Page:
Mayawati's bill has paved the ground for a sharp divide between government employees -- the protagonists and antagonists of the proposed policy. Employees favouring reservations under the banner of the Aarakshan Bachao Sangharsh Samiti (Save Reservations Action Committee) claim that a million employees have resolved to work extra hours in support of the bill.

Avdhesh Kumar Verma, convener of the pro-reservations committee, accused the anti-reservationists of disrupting working in government offices. 'We have urged the government to keep all offices open on Saturdays so that we can make up for the loss caused on account of their strike,' Verma said.

Some retired bureaucrats, belonging to the Dalit community, have also raised the bogey of 'discrimination' and cite the very few Dalit officers at the highest levels of governance.

What they conveniently ignore is the fact that most Dalit bureaucrats failed to reach the top (secretary or additional secretary-level) because most of them are late entrants to the civil services on account of the age relaxation they are entitled to.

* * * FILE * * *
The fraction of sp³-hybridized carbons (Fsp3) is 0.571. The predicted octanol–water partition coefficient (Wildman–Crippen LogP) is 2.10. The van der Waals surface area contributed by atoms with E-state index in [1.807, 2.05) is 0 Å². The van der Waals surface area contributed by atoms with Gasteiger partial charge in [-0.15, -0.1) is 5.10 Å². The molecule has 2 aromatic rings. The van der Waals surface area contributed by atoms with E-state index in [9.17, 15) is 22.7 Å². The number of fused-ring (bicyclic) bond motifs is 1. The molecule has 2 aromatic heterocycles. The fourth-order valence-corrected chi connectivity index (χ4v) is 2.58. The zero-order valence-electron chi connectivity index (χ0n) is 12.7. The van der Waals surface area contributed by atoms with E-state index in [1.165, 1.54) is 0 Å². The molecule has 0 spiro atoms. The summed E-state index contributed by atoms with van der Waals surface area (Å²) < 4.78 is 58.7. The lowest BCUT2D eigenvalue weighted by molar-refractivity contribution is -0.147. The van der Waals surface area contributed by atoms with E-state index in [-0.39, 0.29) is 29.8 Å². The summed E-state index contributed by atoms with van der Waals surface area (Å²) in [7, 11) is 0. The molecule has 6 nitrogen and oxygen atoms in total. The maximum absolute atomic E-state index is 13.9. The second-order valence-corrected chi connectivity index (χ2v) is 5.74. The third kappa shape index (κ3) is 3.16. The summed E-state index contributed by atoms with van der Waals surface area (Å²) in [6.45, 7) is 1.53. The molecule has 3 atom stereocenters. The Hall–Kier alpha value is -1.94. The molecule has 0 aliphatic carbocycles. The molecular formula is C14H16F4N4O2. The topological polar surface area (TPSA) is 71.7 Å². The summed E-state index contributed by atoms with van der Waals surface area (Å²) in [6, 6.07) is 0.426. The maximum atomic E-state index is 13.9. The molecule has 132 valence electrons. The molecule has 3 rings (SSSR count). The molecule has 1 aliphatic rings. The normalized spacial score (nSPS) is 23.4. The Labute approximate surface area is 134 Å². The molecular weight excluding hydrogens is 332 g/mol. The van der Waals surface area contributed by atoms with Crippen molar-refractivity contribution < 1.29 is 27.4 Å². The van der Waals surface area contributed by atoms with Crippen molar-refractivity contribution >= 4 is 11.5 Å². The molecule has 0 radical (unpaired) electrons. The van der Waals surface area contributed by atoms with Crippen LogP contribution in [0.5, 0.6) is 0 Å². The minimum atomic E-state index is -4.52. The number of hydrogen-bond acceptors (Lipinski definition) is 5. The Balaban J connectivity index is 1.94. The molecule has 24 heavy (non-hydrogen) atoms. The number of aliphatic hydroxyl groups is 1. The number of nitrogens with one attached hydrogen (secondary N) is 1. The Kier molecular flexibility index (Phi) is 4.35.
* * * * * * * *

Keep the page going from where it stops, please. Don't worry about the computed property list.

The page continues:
Scheduled caste and scheduled tribe applicants can enter the civil services until they are 32; general category applicants can only do so until they are 25.

These scheduled caste civil servants retired well before attaining the seniority required for the top positions.

There can be no denying that a few Dalit bureaucrats, who entered the civil service early on in their lives, occupied the most coveted positions in the country.

Mayawati's bill has sown the seeds for a serious caste divide. Its passage will only give rise to more bitterness and sharper social conflict, overcoming which might be easier said than done.

Sharat Pradhan